The “Perma-Short Banks”

by | Sep 23, 2020 | Corporate Governance | 0 comments

A look at whether the US banks are headed the way of Europe and Japan…

Spanish Bank BBVA: donating shareholders money to customers for 3 years running.
Euro”trash”: negative rates, low loan demand, poor governance

One of the reasons most US bank stocks have struggled to regain their levels of February is the belief that the US economy is following the path of the Europe and Japan, and the US banking sector is in turn following those countries’ “basket case” banks. This belief in our secular decline, popular with macro pundits and the pensions and endowments that follow them, is a sad prospect. Below we dig in on the details and risks.

Why are the overseas banks so bad? Year after year these banks capture more risk than reward – making ~6% ROEs with 30-40x leverage from laughable sub 2% net interest margins. They are too stubborn to free up capital by running off subpar assets to repurchase shares at 50% of tangible book or below. Some, like Deutsche Bank, compete with the profit-optional Landesbanken. Unreformed Spanish and Italian banks entertain zombie corporations in markets with 10%+ unemployment. These banks are pinatas for their clients and governments, with management teams passively absorbing blows instead of finding better uses of capital. You might compare them to coal companies – capital intensive with low margins – except they are systemic, so are difficult to kill and reorganize.

The issues are margins, expenses, governance, capital management, and government meddling. US banks are imperfect but the foreign banks are worse across the board, now and into the future.

Let’s briefly break down the differences

  1. Margins:

This is the primary reason the foreign banks have fallen apart. Margins overseas are 1-2%, and unless they operate all digital, banks simply have to take too much leverage to hit their 10% ROE targets safely. The US does have a few banks with margins dipping close to European territory, notably Wells Fargo at 2.2% despite not having a sizable securities arm, and JP Morgan and Bank of America at ~2% with large securities books. These margins are actually artificially low given recent jump in cash balances. In the US most regional banks run 3.0%, and expect stabilization or slight growth, while community banks are 3.25% – 3.75%. Putting that in perspective, US regionals run approximately double the spread of Europeans and 3x Japan. Below is an exhibit from Mitsubishi UFG’s September 10 deck. Embarrassing. USA 1, Japan and Europe, 0

2) Expenses:

In the US the new trend is to close branches. Not a few, but multiple banks have each announced 20% branch closures in recent weeks. PNC is closing 160 branches and Wells is looking to cut $10 billion in costs.

The Europeans are making an effort for second place:

Mitsubishi, among the biggest Japanese banks, is closing a few branches but still working on the 2010 playbook of branch revitalization, shown below:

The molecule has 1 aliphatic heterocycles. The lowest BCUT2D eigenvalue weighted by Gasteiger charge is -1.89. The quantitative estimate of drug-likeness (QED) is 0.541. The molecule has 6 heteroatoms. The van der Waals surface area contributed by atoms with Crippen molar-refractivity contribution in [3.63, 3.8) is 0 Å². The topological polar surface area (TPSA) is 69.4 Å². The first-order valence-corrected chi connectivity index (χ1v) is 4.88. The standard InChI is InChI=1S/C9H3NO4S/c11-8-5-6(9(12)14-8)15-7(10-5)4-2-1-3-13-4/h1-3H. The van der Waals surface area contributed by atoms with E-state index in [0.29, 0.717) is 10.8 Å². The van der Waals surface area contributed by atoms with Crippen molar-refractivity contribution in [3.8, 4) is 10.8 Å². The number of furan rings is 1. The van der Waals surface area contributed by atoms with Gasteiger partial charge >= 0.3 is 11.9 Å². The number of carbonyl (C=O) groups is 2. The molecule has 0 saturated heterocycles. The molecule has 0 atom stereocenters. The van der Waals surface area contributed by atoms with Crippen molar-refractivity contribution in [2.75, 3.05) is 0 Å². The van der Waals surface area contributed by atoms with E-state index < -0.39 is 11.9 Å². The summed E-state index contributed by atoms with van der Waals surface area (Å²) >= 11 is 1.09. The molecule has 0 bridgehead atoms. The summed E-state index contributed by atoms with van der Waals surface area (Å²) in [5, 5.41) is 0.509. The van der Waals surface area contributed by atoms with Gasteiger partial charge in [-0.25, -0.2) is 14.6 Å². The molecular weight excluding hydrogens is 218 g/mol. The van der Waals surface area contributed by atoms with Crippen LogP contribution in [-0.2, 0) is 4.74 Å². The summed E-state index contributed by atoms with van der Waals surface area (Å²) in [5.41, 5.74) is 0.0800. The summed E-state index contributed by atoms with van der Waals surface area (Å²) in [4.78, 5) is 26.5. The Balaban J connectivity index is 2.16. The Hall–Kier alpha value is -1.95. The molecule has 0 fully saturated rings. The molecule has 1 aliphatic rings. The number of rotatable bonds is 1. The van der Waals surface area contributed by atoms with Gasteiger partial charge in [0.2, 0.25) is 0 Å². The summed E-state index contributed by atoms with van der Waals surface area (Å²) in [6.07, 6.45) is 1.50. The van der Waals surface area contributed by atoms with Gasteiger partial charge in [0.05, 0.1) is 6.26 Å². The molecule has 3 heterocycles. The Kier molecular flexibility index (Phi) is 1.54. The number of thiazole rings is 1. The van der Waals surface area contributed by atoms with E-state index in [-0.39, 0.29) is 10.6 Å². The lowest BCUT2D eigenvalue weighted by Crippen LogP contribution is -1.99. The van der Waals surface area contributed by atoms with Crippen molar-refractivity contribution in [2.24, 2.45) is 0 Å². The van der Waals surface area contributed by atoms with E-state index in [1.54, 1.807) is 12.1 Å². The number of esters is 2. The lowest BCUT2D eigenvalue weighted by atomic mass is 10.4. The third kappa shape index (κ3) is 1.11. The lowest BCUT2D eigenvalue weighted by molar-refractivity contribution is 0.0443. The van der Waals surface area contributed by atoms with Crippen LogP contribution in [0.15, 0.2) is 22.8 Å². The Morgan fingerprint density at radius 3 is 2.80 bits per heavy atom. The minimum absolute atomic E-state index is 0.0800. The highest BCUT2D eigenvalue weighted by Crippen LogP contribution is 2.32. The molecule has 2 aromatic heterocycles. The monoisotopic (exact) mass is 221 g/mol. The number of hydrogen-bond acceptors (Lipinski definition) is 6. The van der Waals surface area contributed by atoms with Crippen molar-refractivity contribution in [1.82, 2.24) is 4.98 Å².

In a narrower victory USA 2, Rest of Developed World 0

3) Capitalization:

4.2% leverage ratio is what Societe Generale considers “strong”:

4.2% is the level of the dumbest US banks in 2007. Citi ran 5.2% leverage in 2006 and hit 4.03% for the bailout win in 2007. Even Deutsche Bank, with its own 4.2% ratio today, admits this level is unacceptable:

Sumitomo as an example in Japan sports 5.57%

Today the one US bank of the big 4 that had to cut its dividend – Wells Fargo, carries a 7.9% leverage ratio.

USA 3, Rest of developed world: disqualified for hitting linesman with a tennis ball to the throat.

4) Governance / Return of Capital

Governance and capital go together because once a government or central bank tries to push its banking system around, that bank has the option of punishing shareholders, or managing around restrictions. JP Morgan is notable for navigating crises intact and returning tens of billions in capital on the other side. Even Wells Fargo, punished in part by an excel error in the Federal Reserve model, still pays a 1.7% dividend yield. Conversely the major Europeans are currently not even allowed to pay a dividend. They have only themselves to thank, for running ridiculously low core capital ratios. US bank share buybacks could reach $100 billion in 2021. Buybacks are not even a consideration in the other markets.

USA 4, Rest of Developed world – PAC 12 football (self disqualification).

5) Government meddling:

More and more ECB members have begun to understand that negative rates work in theory but not in practice. Like covid lockdown advocates, they persist based on theory instead of the reality around them. The Federal Reserve, even resident harlequin Kashkari, has repeatedly and wisely resisted this policy “unanimously.” Negative rates disincentivize lending, zombify borrowers and many believe reduce velocity of money.

Stay tuned for a Biden administration, but US banks outperformed Europe massively during Obama despite 0% rates and a tarnished reputation that has since been partially repaired.

USA 5, Uninvestables: 0

The US has a major debt overhang and low rates will be with us for years but our banking system is far ahead of the overseas banks in all important cultural aspects.

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